When millions of monarch butterflies take to the sky and fly thousands of kilometres from the United States and southern Canada to Mexico, the view is breathtaking. But over the last few decades, their numbers have plummeted, and last year hit an all-time low.
Illegal logging in Mexican forests, where the monarchs hibernate during winter, has traditionally been to blame. But large-scale logging by companies appears to have been halted. And now small-scale logging by local people for firewood and timber — a “growing concern in 2013” — has also stopped, according to a study published last month (27 October) in Biological Conservation.
This is partly due to “decade-long financial support from Mexican and international philanthropists and businesses to create local alternative income generation and employment”, it says. Schemes such as community tree nurseries, the growing ecotourism sector and community surveillance of illegal logging have generated new sources of income for local people.
Twenty years ago, around a billion monarchs arrived each year in Mexico. Last year, just 35 million arrived, the lowest number since monitoring began 20 years ago, says Omar Vidal, director of WWF-Mexico, a national office of conservation organisation the World Wide Fund for Nature, and a coauthor of the study.
“Our decade-long research shows that action to stop illegal logging in the monarch overwintering grounds are working thanks to efforts from local communities, authorities, civil society organisations and the private sector,” he adds.
Each year, the butterflies migrate up to 4,500 kilometres from their North American breeding grounds east of the Rocky Mountains to spend the winter — typically from October to March — hibernating in the fir and pine forests of central Mexico.
Until just a few years ago, large-scale illegal logging was devastating the Monarch Butterfly Biosphere Reserve, a 56,000 hectare area of forest established by the Mexican government in 1980. But this has now largely stopped. Between 2001 and 2012, Vidal and his WWF-Mexico colleague Eduardo Rendón-Salinas monitored the amount of forest damaged by illegal logging.
In a study on this research published in Conservation Biology last year, they found that 731 hectares of the reserve were affected from 2005 to 2007. In 2012, thanks to law enforcement and surveillance efforts, none of the reserve was damaged, they reported.
A far greater problem for the butterfly now is the sharp decline in milkweed — the only plant on which its caterpillars feed — in the monarch’s North American breeding grounds, says Vidal.
“It is now time for the United States and Canada to redouble their efforts to protect and restore breeding and migrating habitat within their territories,” he says. “Only then will there be hope that monarchs in North America will recover.”
This view is echoed by 40 leading monarch scientists and 200 organisations and businesses in the United States, who earlier this month (13 November) wrote to the US Fish and Wildlife Service calling for the butterfly to be protected under the Endangered Species Act.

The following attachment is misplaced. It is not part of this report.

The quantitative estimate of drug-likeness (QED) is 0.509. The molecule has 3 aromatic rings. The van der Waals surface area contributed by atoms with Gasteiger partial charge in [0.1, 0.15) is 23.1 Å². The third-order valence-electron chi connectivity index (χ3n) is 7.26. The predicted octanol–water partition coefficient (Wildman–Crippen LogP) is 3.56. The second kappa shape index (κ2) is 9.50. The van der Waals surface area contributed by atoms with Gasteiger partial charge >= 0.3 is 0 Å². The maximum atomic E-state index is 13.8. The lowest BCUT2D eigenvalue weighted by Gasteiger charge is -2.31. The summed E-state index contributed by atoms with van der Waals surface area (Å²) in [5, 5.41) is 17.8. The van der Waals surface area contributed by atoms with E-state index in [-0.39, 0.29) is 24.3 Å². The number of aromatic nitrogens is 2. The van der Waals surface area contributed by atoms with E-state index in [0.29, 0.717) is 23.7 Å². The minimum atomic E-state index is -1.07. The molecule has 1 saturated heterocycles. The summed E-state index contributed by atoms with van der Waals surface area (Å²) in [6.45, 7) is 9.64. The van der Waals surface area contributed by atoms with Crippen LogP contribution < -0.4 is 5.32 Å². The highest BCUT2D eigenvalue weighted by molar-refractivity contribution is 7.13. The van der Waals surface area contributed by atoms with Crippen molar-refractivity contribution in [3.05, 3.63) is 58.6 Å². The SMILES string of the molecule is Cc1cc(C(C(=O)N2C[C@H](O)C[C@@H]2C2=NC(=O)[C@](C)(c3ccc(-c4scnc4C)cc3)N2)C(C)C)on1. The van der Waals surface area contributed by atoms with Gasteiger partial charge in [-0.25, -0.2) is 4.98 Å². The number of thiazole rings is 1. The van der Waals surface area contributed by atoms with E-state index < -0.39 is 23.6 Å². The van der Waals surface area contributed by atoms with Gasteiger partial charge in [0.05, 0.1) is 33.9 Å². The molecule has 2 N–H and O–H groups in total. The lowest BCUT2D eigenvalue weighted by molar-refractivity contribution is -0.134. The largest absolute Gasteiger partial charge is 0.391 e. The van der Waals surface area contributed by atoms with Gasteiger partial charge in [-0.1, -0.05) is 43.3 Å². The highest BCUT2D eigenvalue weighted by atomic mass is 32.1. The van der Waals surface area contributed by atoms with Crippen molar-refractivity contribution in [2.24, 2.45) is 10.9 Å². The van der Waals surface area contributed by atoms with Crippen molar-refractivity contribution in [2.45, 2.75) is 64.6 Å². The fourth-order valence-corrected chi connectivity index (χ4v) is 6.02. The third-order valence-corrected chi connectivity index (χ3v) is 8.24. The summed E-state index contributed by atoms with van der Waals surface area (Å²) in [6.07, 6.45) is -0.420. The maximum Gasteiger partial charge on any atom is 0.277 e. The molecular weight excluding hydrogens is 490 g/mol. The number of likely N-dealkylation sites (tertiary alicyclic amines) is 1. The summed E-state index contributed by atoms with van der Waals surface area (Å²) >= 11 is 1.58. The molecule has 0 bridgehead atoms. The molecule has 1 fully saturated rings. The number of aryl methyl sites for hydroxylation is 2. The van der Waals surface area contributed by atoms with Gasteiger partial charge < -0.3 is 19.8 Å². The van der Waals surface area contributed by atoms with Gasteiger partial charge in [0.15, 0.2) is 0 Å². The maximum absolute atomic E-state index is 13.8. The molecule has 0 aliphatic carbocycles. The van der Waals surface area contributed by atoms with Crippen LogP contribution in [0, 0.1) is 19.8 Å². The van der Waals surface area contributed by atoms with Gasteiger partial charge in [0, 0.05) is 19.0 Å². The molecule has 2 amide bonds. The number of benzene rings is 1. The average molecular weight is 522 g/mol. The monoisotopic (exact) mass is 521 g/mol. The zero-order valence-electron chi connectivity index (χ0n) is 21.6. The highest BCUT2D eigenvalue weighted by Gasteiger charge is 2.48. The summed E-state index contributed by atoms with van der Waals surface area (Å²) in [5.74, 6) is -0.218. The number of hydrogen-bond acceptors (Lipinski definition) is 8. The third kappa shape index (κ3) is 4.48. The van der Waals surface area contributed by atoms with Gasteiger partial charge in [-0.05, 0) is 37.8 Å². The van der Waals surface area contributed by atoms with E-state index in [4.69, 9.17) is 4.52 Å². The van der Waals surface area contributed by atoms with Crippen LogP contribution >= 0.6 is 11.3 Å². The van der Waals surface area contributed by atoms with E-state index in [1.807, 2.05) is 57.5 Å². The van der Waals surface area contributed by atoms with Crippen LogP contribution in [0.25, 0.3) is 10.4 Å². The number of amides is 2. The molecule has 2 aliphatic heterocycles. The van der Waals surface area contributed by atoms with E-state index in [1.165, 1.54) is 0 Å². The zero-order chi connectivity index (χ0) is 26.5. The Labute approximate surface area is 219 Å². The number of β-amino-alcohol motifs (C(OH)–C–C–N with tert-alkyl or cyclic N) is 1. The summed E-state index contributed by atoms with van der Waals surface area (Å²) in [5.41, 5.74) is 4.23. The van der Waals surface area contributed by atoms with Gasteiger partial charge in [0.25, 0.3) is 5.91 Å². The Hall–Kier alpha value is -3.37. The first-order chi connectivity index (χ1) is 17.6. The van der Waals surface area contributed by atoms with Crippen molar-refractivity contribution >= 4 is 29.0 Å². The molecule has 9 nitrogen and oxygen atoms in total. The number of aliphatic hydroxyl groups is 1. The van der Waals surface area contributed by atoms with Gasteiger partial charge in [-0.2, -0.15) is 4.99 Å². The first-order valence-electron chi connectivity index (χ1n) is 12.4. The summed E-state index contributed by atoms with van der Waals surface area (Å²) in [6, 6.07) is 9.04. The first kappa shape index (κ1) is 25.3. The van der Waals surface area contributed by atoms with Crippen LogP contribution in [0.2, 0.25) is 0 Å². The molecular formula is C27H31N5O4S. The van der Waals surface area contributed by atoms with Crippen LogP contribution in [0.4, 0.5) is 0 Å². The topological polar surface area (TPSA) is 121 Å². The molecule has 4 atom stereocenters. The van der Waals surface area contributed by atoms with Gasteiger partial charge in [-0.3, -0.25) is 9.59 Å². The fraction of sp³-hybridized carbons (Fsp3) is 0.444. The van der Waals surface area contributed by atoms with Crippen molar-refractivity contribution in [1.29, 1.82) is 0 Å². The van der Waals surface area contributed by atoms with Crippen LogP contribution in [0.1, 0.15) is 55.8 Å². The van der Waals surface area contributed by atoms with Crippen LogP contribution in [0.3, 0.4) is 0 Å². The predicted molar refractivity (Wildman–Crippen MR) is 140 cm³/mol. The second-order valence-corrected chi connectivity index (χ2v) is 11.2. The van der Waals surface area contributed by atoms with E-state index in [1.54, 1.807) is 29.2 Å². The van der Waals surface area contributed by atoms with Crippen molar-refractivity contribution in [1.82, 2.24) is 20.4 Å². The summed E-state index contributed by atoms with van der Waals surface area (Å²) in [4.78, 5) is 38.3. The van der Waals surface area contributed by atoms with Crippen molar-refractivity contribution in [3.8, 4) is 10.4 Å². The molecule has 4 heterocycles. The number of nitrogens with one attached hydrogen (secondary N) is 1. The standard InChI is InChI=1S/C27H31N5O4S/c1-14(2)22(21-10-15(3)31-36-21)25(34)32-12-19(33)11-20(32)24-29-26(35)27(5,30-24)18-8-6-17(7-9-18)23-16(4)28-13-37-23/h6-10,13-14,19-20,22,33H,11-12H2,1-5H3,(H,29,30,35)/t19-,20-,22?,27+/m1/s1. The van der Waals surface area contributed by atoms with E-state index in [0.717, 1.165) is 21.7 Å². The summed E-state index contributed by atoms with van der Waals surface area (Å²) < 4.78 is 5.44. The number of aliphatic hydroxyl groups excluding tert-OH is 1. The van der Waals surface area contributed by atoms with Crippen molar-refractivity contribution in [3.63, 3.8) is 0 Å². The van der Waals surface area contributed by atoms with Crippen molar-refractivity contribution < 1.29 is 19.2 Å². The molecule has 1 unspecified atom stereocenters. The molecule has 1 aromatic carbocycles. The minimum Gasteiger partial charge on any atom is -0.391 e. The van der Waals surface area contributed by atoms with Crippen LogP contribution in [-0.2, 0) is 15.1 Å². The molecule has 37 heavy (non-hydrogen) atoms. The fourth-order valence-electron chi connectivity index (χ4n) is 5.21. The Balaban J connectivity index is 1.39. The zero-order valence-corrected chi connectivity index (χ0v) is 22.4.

“It is now time for the United States and Canada to redouble their efforts to protect and restore breeding and migrating habitat within their territories.”
Omar Vidal, WWF-Mexico
This follows a formal petition in August led by the Center for Biological Diversity, the Center for Food Safety and the Xerces Society for Invertebrate Conservation. Unlike in Mexico and Canada, the monarch has no legal protection in the United States.
“The biggest threat to monarchs is now loss of habitat in their summer breeding grounds in the United States,” Tierra Curry, a senior scientist at the Center for Biological Diversity, tells SciDev.Net.
The cause is the use of herbicides on soya bean and maize crops in these areas in the Midwest, she says. The crops are genetically engineered to be resistant to the pesticide, but milkweed is devastated, she adds.
“Especially at this time of increasing human population and resource demand, and when corporate interests are intent on making huge profits even at the expense of endangered species and their habitat, accurate data [on butterfly migration patterns] is key to gaining and enforcing legal protection for species,” Curry says.
In their recent study, Vidal and Rendón-Salinas say joint action by Mexico, Canada and the United States is urgently needed, and that “only through an immediate, coordinated and well-funded effort that involves politicians, managers, scientists and the public to protect and restore habitat along its migratory route in the three countries” will the monarch be saved.
In Mexico, this will hinge on ensuring local people have other forms of income, and on continuing the on-the-ground surveillance to avoid the resurgence of illegal logging, they say.
Biological Conservation doi: 10.1016/j.biocon.2014.09.041 (2014)
Conservation Biology doi: 10.1111/cobi.12138 (2013)